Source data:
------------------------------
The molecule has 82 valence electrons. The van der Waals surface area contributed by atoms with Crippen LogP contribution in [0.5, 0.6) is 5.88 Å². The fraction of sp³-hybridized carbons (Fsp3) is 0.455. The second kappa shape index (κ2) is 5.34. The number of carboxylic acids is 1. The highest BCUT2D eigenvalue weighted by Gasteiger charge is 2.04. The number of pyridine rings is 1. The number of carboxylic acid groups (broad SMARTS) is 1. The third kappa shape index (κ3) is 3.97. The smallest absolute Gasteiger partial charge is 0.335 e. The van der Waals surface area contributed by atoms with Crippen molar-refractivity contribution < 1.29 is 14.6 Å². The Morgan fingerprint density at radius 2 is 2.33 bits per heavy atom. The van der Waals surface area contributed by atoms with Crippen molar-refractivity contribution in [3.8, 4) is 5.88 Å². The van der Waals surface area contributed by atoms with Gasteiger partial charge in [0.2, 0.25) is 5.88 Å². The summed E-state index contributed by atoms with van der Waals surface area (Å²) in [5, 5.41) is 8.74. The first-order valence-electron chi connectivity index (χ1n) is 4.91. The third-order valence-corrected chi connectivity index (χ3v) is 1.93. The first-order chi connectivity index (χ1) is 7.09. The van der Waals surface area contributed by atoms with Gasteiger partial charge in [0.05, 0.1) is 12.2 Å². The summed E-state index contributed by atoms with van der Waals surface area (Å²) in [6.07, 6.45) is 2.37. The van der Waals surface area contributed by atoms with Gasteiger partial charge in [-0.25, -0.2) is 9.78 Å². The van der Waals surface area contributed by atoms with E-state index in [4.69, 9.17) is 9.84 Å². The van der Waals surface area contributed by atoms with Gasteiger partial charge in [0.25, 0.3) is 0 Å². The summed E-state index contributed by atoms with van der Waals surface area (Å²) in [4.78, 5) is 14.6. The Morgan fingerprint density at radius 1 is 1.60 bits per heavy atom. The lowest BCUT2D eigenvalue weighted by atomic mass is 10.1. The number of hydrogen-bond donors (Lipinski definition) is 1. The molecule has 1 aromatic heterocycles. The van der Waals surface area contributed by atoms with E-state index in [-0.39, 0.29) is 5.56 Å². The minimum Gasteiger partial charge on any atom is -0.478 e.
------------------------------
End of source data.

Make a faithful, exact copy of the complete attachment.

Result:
The molecule has 82 valence electrons. The van der Waals surface area contributed by atoms with Crippen LogP contribution in [0.5, 0.6) is 5.88 Å². The fraction of sp³-hybridized carbons (Fsp3) is 0.455. The second kappa shape index (κ2) is 5.34. The number of carboxylic acids is 1. The highest BCUT2D eigenvalue weighted by Gasteiger charge is 2.04. The number of pyridine rings is 1. The number of carboxylic acid groups (broad SMARTS) is 1. The third kappa shape index (κ3) is 3.97. The smallest absolute Gasteiger partial charge is 0.335 e. The van der Waals surface area contributed by atoms with Crippen molar-refractivity contribution < 1.29 is 14.6 Å². The Morgan fingerprint density at radius 2 is 2.33 bits per heavy atom. The van der Waals surface area contributed by atoms with Crippen molar-refractivity contribution in [3.8, 4) is 5.88 Å². The van der Waals surface area contributed by atoms with Gasteiger partial charge in [0.2, 0.25) is 5.88 Å². The summed E-state index contributed by atoms with van der Waals surface area (Å²) in [5, 5.41) is 8.74. The first-order valence-electron chi connectivity index (χ1n) is 4.91. The third-order valence-corrected chi connectivity index (χ3v) is 1.93. The first-order chi connectivity index (χ1) is 7.09. The van der Waals surface area contributed by atoms with Gasteiger partial charge in [0.05, 0.1) is 12.2 Å². The summed E-state index contributed by atoms with van der Waals surface area (Å²) in [6.07, 6.45) is 2.37. The van der Waals surface area contributed by atoms with Gasteiger partial charge in [-0.25, -0.2) is 9.78 Å². The van der Waals surface area contributed by atoms with E-state index in [4.69, 9.17) is 9.84 Å². The van der Waals surface area contributed by atoms with Gasteiger partial charge in [0.25, 0.3) is 0 Å². The summed E-state index contributed by atoms with van der Waals surface area (Å²) in [4.78, 5) is 14.6. The Morgan fingerprint density at radius 1 is 1.60 bits per heavy atom. The lowest BCUT2D eigenvalue weighted by atomic mass is 10.1. The number of hydrogen-bond donors (Lipinski definition) is 1. The molecule has 1 aromatic heterocycles. The van der Waals surface area contributed by atoms with E-state index in [-0.39, 0.29) is 5.56 Å². The minimum Gasteiger partial charge on any atom is -0.478 e.